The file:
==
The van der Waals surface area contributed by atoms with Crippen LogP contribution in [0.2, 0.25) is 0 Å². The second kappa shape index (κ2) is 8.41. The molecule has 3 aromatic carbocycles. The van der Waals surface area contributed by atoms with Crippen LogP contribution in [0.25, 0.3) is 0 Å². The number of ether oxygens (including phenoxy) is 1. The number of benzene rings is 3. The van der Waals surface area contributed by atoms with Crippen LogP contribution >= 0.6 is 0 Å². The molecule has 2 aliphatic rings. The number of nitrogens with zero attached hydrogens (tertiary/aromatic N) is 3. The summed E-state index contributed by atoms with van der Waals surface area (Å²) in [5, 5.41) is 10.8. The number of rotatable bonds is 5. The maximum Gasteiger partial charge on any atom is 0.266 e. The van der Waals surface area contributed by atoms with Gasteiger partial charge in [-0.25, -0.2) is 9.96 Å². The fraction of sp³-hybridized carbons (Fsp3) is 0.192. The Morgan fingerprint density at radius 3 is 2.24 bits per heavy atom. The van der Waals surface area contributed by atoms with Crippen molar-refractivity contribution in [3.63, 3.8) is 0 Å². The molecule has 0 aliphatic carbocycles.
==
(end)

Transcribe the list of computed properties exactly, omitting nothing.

The van der Waals surface area contributed by atoms with Crippen LogP contribution in [0.2, 0.25) is 0 Å². The second kappa shape index (κ2) is 8.41. The molecule has 3 aromatic carbocycles. The van der Waals surface area contributed by atoms with Crippen LogP contribution in [0.25, 0.3) is 0 Å². The number of ether oxygens (including phenoxy) is 1. The number of benzene rings is 3. The van der Waals surface area contributed by atoms with Crippen LogP contribution >= 0.6 is 0 Å². The molecule has 2 aliphatic rings. The number of nitrogens with zero attached hydrogens (tertiary/aromatic N) is 3. The summed E-state index contributed by atoms with van der Waals surface area (Å²) in [5, 5.41) is 10.8. The number of rotatable bonds is 5. The maximum Gasteiger partial charge on any atom is 0.266 e. The van der Waals surface area contributed by atoms with Gasteiger partial charge in [-0.25, -0.2) is 9.96 Å². The fraction of sp³-hybridized carbons (Fsp3) is 0.192. The Morgan fingerprint density at radius 3 is 2.24 bits per heavy atom. The van der Waals surface area contributed by atoms with Crippen molar-refractivity contribution in [3.63, 3.8) is 0 Å². The molecule has 0 aliphatic carbocycles.